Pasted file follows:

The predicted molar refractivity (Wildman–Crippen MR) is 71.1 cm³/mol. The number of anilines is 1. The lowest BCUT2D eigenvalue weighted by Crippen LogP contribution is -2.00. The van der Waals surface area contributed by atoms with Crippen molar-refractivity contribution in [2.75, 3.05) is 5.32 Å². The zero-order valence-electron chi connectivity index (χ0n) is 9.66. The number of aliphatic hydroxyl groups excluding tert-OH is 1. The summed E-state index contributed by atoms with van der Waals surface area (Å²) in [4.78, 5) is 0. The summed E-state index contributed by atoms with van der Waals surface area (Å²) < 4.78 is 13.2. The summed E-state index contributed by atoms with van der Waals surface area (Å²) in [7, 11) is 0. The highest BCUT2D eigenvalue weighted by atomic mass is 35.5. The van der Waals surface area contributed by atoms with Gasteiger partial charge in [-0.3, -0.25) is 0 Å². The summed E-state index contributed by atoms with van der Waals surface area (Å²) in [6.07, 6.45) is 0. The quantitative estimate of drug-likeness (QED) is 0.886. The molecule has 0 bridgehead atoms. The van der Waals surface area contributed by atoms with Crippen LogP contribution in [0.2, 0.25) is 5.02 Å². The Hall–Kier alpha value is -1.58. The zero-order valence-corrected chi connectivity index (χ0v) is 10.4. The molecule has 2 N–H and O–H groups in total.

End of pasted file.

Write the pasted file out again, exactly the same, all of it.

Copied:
The predicted molar refractivity (Wildman–Crippen MR) is 71.1 cm³/mol. The number of anilines is 1. The lowest BCUT2D eigenvalue weighted by Crippen LogP contribution is -2.00. The van der Waals surface area contributed by atoms with Crippen molar-refractivity contribution in [2.75, 3.05) is 5.32 Å². The zero-order valence-electron chi connectivity index (χ0n) is 9.66. The number of aliphatic hydroxyl groups excluding tert-OH is 1. The summed E-state index contributed by atoms with van der Waals surface area (Å²) in [4.78, 5) is 0. The summed E-state index contributed by atoms with van der Waals surface area (Å²) < 4.78 is 13.2. The summed E-state index contributed by atoms with van der Waals surface area (Å²) in [7, 11) is 0. The highest BCUT2D eigenvalue weighted by atomic mass is 35.5. The van der Waals surface area contributed by atoms with Gasteiger partial charge in [-0.3, -0.25) is 0 Å². The summed E-state index contributed by atoms with van der Waals surface area (Å²) in [6.07, 6.45) is 0. The quantitative estimate of drug-likeness (QED) is 0.886. The molecule has 0 bridgehead atoms. The van der Waals surface area contributed by atoms with Crippen LogP contribution in [0.2, 0.25) is 5.02 Å². The Hall–Kier alpha value is -1.58. The zero-order valence-corrected chi connectivity index (χ0v) is 10.4. The molecule has 2 N–H and O–H groups in total.